As if the strain that spam and e-mail alerts are putting on in-boxes weren’t enough already, expect even more in the coming years as the overall number of e-mail messages doubles from 31 billion a day now to 60 billion a day by 2006, market researcher IDC predicts.
It will not surprise the average e-mail user that the increase will not be messages from friends and loved ones. Of the 31 billion e-mail messages that move across the Internet and private networks daily now, about two-thirds are person-to-person communications and the rest is made up of spam, notifications and alerts for information such as stock prices and sports scores. By 2006, a little over half of the 60 billion messages sent daily will be person-to-person, said Mark Levitt, vice president of IDC’s collaborative computing program.
To ensure e-mail remains a valuable business tool, e-mail software vendors and users will have to find ways to quickly access the most important and timely e-mail messages, said Levitt, who co-wrote a recently published IDC study on e-mail usage with Robert Mahowald, research manager in IDC’s collaborative computing program.
As a result of the e-mail onslaught, users will demand message filtering technology, IDC concludes in the report titled “Worldwide E-mail Usage Forecast, 2002-2006: Know What’s Coming Your Way.” The report examines how e-mail has been and will be used for business and personal purposes. It looks at e-mail usage in North America and worldwide markets, including breakdowns of users by type, primary access methods and sent e-mails by purpose and type.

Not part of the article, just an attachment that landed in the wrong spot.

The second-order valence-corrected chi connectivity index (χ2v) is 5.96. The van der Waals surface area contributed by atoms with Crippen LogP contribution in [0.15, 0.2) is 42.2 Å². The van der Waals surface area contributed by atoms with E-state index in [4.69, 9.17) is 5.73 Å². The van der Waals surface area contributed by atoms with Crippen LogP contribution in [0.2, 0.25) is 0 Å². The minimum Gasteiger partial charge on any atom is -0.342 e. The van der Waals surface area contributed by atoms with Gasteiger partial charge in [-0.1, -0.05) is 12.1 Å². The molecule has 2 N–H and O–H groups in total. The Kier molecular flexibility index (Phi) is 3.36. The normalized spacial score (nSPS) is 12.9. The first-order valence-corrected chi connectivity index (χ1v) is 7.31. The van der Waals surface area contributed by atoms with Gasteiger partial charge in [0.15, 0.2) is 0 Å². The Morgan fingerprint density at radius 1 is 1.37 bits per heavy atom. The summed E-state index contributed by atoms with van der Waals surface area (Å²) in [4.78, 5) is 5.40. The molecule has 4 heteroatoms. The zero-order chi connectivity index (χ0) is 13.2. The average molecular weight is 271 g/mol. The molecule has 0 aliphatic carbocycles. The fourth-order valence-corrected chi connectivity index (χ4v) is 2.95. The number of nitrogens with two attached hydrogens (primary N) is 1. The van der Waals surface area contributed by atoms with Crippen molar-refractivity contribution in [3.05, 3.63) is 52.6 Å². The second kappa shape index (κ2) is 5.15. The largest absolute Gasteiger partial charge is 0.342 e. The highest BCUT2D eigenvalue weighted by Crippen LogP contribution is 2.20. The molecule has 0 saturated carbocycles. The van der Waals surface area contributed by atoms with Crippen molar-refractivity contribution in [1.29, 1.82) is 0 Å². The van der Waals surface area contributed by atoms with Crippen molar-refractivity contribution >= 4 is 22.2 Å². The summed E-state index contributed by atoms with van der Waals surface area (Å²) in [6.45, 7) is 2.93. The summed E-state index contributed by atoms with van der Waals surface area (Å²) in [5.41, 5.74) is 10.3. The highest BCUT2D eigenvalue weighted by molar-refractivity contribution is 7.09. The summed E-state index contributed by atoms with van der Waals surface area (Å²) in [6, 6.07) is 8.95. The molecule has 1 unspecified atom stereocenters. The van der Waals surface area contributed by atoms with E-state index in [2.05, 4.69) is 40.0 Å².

The study aims to help develop an understanding of how e-mail will evolve in light of other newer communication tools, such as instant messaging, Levitt said. It examines what type of communication is appropriate in a particular situation, and it takes into account that there’s often a human factor when new technologies encroach on old ones, Levitt said.
The research also indicates that Web browsers will remain the primary access method for all e-mail worldwide through 2006. This is significant, Levitt said, because employees who use an e-mail client such as Microsoft Corp.’s Outlook for business e-mail may be using a Web browser to access their private e-mail. As their comfort and familiarity with browser-based e-mail access grows, it could result in demands that their employers switch to that method, Levitt said.